The second problem is that if God is not a being that was created, then the question “Who created an uncreated being?” is logically incoherent, like asking “Why isn’t a square a circle?”

    Granted, you might not LIKE the answer. But we don’t get to pick and choose facts. If a being is uncreated and exists eternally (much like we thought the universe existed eternally for hundreds of years), then your response becomes nonsensical.

    Next, you say “How can the human body be designed? There are a lot of problems with the human body.” Now this objection makes sense given our human experience- we design things to be as good as they can be, because we want to maximize efficiency, utilization of resources and profit.

    But do these reasons have to apply to all of design, necessarily? Of course not. Look at fine art, for instance. Fine art can appreciate the fragile, the broken, the weak. Problems are not problematic in fine art.

    Likewise, perceived problems in human design don’t necessarily apply to God.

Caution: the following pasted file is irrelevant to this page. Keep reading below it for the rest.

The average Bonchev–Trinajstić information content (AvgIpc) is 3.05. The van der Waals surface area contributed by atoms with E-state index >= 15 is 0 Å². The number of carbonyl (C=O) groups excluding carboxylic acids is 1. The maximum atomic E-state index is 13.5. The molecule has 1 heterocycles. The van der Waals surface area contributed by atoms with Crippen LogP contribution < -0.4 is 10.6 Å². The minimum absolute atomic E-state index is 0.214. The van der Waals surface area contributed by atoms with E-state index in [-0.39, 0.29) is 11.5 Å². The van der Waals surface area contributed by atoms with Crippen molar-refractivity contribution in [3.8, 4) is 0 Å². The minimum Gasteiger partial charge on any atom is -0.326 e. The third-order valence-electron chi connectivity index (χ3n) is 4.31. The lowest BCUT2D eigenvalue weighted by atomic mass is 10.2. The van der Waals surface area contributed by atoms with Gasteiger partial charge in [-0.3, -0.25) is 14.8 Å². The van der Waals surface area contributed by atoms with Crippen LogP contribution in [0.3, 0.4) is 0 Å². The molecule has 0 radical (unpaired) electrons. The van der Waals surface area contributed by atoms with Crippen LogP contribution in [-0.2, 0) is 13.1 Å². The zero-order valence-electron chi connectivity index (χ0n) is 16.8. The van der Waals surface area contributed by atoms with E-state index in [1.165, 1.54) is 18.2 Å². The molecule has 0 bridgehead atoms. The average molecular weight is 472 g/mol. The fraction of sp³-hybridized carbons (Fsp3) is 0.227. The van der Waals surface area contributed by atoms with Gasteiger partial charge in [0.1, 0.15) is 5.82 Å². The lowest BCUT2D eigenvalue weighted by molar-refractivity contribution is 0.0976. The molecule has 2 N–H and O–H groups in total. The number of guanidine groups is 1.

In fact, there’s another reason this objection is pointless, and that is because perfection of design is an inherently subjective feature. What is perfect to you is not perfect to me, is not perfect to God.

    So, I think the responses you gave were interesting, but they are not ultimately compelling. They aren’t taken seriously given the sophistication of many teleological arguments, and in the end, a purely objective and detailed critical examination of teleological arguments shows there to be some that are quite compelling.

    There’s much more to be said about this than can fit into a comment box. But I’m glad you aired your views on the matter, and I like that you seem to be a genuinely nice guy who is interested in grappling with these issues. Kudos.

  • dweiss3

    I don’t understand how anyone could look at something and think it is too complex not to have been designed and then suggest the God of the Old Testament or Allah as the designer.

  • Randay

    Vocabulary is important. So the question “Why did it start?” is already giving ground to the faith heads. The real question is “How did it start?” “Why” implies a purpose while “how” implies a process.

  • used2bnun

    the opposite is true; WE ended up evolving into what we are because the earth is as it is. had the atmosphere not changed from methane to oxygen, had the moon not formed as it did, had an asteroid not killed off the dinosaurs etc etc we would not have evolved into the creatures we are. the earth was not made for us; we were “made” for this earth.